A Few Laws Every Business Owner Should Know

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By Steve Sturgeon                                                                                                                                        Confidential Data Destruction

Confidential Data Destruction Company helps businesses throughout the Santa Clarita Valley and Southern California maintain the security and confidentiality of their customers’ information. Our value is even greater for companies that are regulated by state and federal privacy laws. Below, CDDC provides an overview of some of the legal requirements that may apply to your company:

The Health Insurance Portability and Accountability Act (HIPAA)                                            The HIPAA of 1996 ensures healthcare organizations in the United States will be held responsible for the secure handling and storage of “protected health information.”

The HIPAA legislation expects to: reduce health care fraud and abuse; guarantee security and privacy of health information; and enforce standards for health information.

HIPAA non-compliance can have devastating consequences to non-conforming healthcare organizations. HIPAA applies criminal penalties to anyone violating the law, not just the company. Employees, business associates, and others who handle or deal with “protected health information” are potentially liable for mishandling confidential information. Litigation and public negativity are also consequences, along with severe fines and penalties. Non-compliance can result in civil fines up to $25,000 a year and criminal penalties up to $250,000, as well as up to 10 years in prison.

The Fair and Accurate Credit Transactions Act (FACTA)
FACTA requires the destruction of all consumer information before it is discarded. It states that any person who maintains or possesses consumer information for a business purpose must dispose of the information by taking reasonable measures to protect against unauthorized access to or use of the information in connection with its disposal. The main objective of this act is to protect against identity theft.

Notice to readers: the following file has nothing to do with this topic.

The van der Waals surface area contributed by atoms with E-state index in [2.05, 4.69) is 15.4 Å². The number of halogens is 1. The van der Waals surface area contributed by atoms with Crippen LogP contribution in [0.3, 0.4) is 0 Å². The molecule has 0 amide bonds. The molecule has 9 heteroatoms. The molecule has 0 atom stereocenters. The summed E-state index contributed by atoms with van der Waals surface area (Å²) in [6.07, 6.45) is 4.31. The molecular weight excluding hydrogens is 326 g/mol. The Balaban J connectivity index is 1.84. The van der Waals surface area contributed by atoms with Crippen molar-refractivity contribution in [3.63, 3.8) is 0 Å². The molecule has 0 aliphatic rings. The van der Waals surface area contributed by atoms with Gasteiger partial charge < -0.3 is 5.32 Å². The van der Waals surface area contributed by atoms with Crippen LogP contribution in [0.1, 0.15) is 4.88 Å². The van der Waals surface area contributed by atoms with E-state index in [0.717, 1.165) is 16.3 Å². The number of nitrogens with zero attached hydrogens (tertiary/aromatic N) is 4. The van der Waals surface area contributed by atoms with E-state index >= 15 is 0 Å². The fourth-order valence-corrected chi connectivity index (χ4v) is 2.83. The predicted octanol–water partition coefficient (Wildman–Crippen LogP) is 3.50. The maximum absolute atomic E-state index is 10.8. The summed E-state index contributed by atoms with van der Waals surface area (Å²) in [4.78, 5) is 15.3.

Reasonable measures are described by the act as “burning, pulverizing, or shredding of paper containing consumer information.” Another alternative is for a company to enter into an agreement “with another party engaged in the business of record destruction to dispose of material, specifically identified as consumer information, in a manner consistent with this rule.”
Violators can potentially face very severe financial penalties, as well as lawsuits.

The Identity Theft and Assumption Deterrence Act of 1998

The Identity and Assumption Deterrence Act of 1998 looks at identity theft in two significant ways:
The act strengthens the criminal laws governing identity theft by making it a federal crime to knowingly transfer or use, without lawful authority, a means of identification of another person with the intent to commit, or to aid or abet, any unlawful activity that constitutes a violation of federal law, or that constitutes a felony under any applicable state or local law. The act also provides a centralized complaint and consumer education service to the victims of identity theft.

With this act making identity theft a federal crime, penalties can be up to 15 years of prison and a maximum fine of $250,000. It also allows for the identity theft victim to seek restitution if there is a conviction.

Give us a call. We’ll be happy to help you create a comprehensive action plan based on the new tax laws so you can save the most tax dollars possible in 2018.

Steve Sturgeon is the founder of Confidential Data Destruction, which has been keeping business data in the Santa Clarita Valley and beyond secure since 2007.

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